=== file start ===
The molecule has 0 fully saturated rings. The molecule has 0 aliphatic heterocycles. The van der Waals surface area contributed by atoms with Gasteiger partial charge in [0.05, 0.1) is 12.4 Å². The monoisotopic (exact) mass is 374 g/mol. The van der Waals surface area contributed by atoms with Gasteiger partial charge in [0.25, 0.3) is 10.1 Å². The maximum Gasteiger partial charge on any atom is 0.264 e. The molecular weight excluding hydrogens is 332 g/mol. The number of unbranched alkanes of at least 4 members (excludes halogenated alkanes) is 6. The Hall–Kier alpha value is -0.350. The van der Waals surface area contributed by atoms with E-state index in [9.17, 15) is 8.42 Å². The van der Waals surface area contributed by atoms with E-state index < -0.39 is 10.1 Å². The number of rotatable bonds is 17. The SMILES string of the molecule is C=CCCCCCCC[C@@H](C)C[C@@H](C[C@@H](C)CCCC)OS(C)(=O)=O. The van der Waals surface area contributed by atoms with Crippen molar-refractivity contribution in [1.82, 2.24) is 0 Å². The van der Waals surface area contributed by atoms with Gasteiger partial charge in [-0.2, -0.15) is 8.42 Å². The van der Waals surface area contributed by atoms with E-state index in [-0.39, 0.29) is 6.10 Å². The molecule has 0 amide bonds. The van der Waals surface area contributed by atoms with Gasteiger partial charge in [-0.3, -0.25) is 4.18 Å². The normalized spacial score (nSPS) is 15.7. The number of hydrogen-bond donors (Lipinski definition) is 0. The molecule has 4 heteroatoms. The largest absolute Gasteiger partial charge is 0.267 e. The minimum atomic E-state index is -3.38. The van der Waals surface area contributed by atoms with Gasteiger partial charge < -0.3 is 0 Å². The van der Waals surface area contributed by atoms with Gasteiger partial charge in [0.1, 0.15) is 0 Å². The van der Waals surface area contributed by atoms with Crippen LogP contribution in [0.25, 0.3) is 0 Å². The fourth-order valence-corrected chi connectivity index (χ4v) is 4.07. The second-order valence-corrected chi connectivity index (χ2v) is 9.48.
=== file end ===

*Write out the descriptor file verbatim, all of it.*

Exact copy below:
The molecule has 0 fully saturated rings. The molecule has 0 aliphatic heterocycles. The van der Waals surface area contributed by atoms with Gasteiger partial charge in [0.05, 0.1) is 12.4 Å². The monoisotopic (exact) mass is 374 g/mol. The van der Waals surface area contributed by atoms with Gasteiger partial charge in [0.25, 0.3) is 10.1 Å². The maximum Gasteiger partial charge on any atom is 0.264 e. The molecular weight excluding hydrogens is 332 g/mol. The number of unbranched alkanes of at least 4 members (excludes halogenated alkanes) is 6. The Hall–Kier alpha value is -0.350. The van der Waals surface area contributed by atoms with E-state index in [9.17, 15) is 8.42 Å². The van der Waals surface area contributed by atoms with E-state index < -0.39 is 10.1 Å². The number of rotatable bonds is 17. The SMILES string of the molecule is C=CCCCCCCC[C@@H](C)C[C@@H](C[C@@H](C)CCCC)OS(C)(=O)=O. The van der Waals surface area contributed by atoms with Crippen molar-refractivity contribution in [1.82, 2.24) is 0 Å². The van der Waals surface area contributed by atoms with Gasteiger partial charge in [-0.2, -0.15) is 8.42 Å². The van der Waals surface area contributed by atoms with E-state index in [-0.39, 0.29) is 6.10 Å². The molecule has 0 amide bonds. The van der Waals surface area contributed by atoms with Gasteiger partial charge in [-0.3, -0.25) is 4.18 Å². The normalized spacial score (nSPS) is 15.7. The number of hydrogen-bond donors (Lipinski definition) is 0. The molecule has 4 heteroatoms. The largest absolute Gasteiger partial charge is 0.267 e. The minimum atomic E-state index is -3.38. The van der Waals surface area contributed by atoms with Gasteiger partial charge < -0.3 is 0 Å². The van der Waals surface area contributed by atoms with Gasteiger partial charge in [0.1, 0.15) is 0 Å². The van der Waals surface area contributed by atoms with Crippen LogP contribution in [0.25, 0.3) is 0 Å². The fourth-order valence-corrected chi connectivity index (χ4v) is 4.07. The second-order valence-corrected chi connectivity index (χ2v) is 9.48.